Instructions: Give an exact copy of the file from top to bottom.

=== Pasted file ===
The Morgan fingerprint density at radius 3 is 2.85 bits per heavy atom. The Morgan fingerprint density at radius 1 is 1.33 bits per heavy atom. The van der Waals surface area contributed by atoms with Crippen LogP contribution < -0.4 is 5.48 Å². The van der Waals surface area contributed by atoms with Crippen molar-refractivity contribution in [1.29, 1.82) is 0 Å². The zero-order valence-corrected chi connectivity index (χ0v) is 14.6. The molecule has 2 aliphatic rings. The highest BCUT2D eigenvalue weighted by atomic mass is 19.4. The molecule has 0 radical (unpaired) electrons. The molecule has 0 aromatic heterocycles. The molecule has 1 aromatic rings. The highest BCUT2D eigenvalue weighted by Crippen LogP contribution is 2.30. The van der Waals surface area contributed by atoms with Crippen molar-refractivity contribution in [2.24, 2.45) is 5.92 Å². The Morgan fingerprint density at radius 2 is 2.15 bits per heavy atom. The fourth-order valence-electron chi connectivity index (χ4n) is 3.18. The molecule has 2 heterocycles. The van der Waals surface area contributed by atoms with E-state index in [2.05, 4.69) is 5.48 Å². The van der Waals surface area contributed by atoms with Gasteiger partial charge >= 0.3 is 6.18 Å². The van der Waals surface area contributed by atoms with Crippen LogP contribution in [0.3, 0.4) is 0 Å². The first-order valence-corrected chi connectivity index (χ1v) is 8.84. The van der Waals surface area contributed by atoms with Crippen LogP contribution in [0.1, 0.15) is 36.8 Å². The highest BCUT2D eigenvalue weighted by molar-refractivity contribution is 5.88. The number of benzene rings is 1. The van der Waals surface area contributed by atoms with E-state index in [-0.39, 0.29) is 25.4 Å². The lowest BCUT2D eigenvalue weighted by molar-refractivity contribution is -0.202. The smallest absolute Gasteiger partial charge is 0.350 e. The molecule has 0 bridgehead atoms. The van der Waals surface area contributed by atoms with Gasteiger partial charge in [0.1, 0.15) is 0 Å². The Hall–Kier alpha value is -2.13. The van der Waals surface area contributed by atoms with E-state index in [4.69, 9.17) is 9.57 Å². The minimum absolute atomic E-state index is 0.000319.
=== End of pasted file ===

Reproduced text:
The Morgan fingerprint density at radius 3 is 2.85 bits per heavy atom. The Morgan fingerprint density at radius 1 is 1.33 bits per heavy atom. The van der Waals surface area contributed by atoms with Crippen LogP contribution < -0.4 is 5.48 Å². The van der Waals surface area contributed by atoms with Crippen molar-refractivity contribution in [1.29, 1.82) is 0 Å². The zero-order valence-corrected chi connectivity index (χ0v) is 14.6. The molecule has 2 aliphatic rings. The highest BCUT2D eigenvalue weighted by atomic mass is 19.4. The molecule has 0 radical (unpaired) electrons. The molecule has 0 aromatic heterocycles. The molecule has 1 aromatic rings. The highest BCUT2D eigenvalue weighted by Crippen LogP contribution is 2.30. The van der Waals surface area contributed by atoms with Crippen molar-refractivity contribution in [2.24, 2.45) is 5.92 Å². The Morgan fingerprint density at radius 2 is 2.15 bits per heavy atom. The fourth-order valence-electron chi connectivity index (χ4n) is 3.18. The molecule has 2 heterocycles. The van der Waals surface area contributed by atoms with E-state index in [2.05, 4.69) is 5.48 Å². The van der Waals surface area contributed by atoms with Gasteiger partial charge >= 0.3 is 6.18 Å². The van der Waals surface area contributed by atoms with Crippen LogP contribution in [0.3, 0.4) is 0 Å². The first-order valence-corrected chi connectivity index (χ1v) is 8.84. The van der Waals surface area contributed by atoms with Crippen LogP contribution in [0.1, 0.15) is 36.8 Å². The highest BCUT2D eigenvalue weighted by molar-refractivity contribution is 5.88. The number of benzene rings is 1. The van der Waals surface area contributed by atoms with E-state index in [-0.39, 0.29) is 25.4 Å². The lowest BCUT2D eigenvalue weighted by molar-refractivity contribution is -0.202. The smallest absolute Gasteiger partial charge is 0.350 e. The molecule has 0 bridgehead atoms. The van der Waals surface area contributed by atoms with Gasteiger partial charge in [0.1, 0.15) is 0 Å². The Hall–Kier alpha value is -2.13. The van der Waals surface area contributed by atoms with E-state index in [4.69, 9.17) is 9.57 Å². The minimum absolute atomic E-state index is 0.000319.